Even so, the veteran of more than two dozen debt restructurings has come around to the idea of VRIs — particularly if they offer an upfront value to both negotiating parties. 

“Ultimately, it will come down to a bid-and-ask. Both sides will cement their positions and something will be needed to try to bridge the difference,” Buchheit said. “And these seem to be the instrument of choice.”

In Suriname, creditors wanted a sweetener linked to unrealized oil royalties, making it a central part of the negotiations to strike a deal. That makes the upfront benefit for the former Dutch colony clear: The tool was needed to exit a messy bond default and move closer to reinvigorating a key lending program with the International Monetary Fund.

Breaking Logjams

The argument for these sweeteners going forward, at least according to their proponents, is that they give countries and investors a way to compromise. The need has rarely ever been so great to solve sovereign debt crises — a problem that the International Monetary Fund, Group-of-20 nations and others have struggled to address.

Greylock’s Mediratta pointed to Lebanon, which has been mired in default since 2020. The nation’s offshore gas fields have yet to be exploited to their full potential, he said, giving the government something to offer investors. Greylock holds some Lebanese debt.

Carl Ross, a partner and sovereign credit analyst at Grantham, Mayo, Van Otterloo & Co. in Boston, said there’s potential for Suriname’s deal to set the stage for talks in oil-pumping and sanction-tangled Venezuela, too.

“If there’s ever a day where we can negotiate some sort of a deal with Venezuela, I think that could be one,” said Ross, a member of the Venezuela creditor committee who also participated in the Suriname negotiations.

In Sri Lanka, bondholders have already been weighing a proposal to swap defaulted bonds with new GDP-linked securities. Authorities said they’re open to considering “any kind of provisions,” within reason, that will help get a deal done.

Read More: Lazard Says Sovereign Defaults Need New Tools to Break Logjams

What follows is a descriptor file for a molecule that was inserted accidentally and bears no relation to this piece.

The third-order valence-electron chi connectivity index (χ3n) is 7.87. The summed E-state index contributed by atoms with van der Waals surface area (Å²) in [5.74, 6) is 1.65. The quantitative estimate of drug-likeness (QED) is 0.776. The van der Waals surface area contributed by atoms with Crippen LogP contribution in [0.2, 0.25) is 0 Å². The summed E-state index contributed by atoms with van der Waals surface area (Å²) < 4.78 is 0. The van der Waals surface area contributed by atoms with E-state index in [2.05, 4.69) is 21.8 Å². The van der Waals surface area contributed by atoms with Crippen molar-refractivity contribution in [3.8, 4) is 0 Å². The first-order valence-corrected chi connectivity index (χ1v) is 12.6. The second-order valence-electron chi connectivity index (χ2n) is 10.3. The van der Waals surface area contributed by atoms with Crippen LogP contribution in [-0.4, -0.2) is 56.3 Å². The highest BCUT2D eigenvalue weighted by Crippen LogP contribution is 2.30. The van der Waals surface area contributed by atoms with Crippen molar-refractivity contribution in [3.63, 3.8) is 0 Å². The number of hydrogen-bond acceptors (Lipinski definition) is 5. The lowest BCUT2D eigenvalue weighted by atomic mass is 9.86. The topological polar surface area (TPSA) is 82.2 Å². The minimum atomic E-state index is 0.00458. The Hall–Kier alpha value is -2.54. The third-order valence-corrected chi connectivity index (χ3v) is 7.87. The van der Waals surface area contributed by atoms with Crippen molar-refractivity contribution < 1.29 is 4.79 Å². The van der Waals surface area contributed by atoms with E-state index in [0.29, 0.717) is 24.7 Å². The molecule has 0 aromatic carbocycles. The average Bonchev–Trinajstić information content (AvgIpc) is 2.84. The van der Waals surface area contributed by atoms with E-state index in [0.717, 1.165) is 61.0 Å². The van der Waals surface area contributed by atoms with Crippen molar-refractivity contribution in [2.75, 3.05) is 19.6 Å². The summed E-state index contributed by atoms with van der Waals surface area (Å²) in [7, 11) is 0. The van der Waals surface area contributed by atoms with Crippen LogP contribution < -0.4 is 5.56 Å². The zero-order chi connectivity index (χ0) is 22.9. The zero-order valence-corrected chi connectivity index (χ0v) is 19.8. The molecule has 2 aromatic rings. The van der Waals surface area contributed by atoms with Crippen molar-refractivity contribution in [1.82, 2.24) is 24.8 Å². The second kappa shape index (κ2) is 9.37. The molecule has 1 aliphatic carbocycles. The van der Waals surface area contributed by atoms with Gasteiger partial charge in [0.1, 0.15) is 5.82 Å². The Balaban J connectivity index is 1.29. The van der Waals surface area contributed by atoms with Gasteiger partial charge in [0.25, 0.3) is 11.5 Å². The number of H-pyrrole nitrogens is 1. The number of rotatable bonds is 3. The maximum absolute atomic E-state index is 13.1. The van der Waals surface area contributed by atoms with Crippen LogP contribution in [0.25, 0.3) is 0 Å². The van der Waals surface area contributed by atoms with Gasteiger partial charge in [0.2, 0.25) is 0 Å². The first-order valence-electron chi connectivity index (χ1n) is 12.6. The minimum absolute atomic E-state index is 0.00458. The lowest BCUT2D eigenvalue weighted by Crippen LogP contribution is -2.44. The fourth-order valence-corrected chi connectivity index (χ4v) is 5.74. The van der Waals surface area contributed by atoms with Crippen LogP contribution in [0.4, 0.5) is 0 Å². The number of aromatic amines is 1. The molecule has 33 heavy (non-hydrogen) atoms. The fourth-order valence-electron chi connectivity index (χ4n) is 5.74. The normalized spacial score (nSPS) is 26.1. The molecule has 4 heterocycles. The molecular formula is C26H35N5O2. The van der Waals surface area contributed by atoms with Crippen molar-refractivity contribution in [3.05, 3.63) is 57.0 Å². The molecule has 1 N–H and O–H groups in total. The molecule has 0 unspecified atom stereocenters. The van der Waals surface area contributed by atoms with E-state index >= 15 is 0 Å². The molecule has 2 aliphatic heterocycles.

New Take on Old Tools

Suriname itself spent more than three years locked in talks with holders of $675 million of foreign bonds before using its oil-linked sweetener to break the gridlock.

There, investors finally agreed to accept losses of 25% on their holdings in exchange for new dollar bonds and a special security that pays out if oil discoveries off the coast make the government cash-rich.

Payouts would begin after the government receives at least $100 million of oil royalties through the commercial development of an offshore reserve known as Block 58, which driller APA Corp. says is one of “the most watched” on the globe. After that revenue threshold is reached, the government would allocate 30% of annual royalties to make payments on the instrument until it matures in 2050.

Energy firms TotalEnergies SE and APA have yet to make a final investment decisions on the fields. Still, some have made comparisons to neighboring Guyana, where a coalition led by Exxon Mobil Corp. expects to produce 1.2 million barrels per day by the end of 2027.

Suriname last week reached a staff-level agreement with the IMF, a necessary step for the restructuring deal with creditors to move forward. Come mid-June, and as long as the deal is finalized, investors will be left to price the new instruments on the secondary market. 

Unlike the deals of the past, Suriname’s oil-linked security “has a greater degree of concreteness and assurance,” Buchheit said. “I would expect that this value recovery instrument will actually have value on the day that it’s issued.”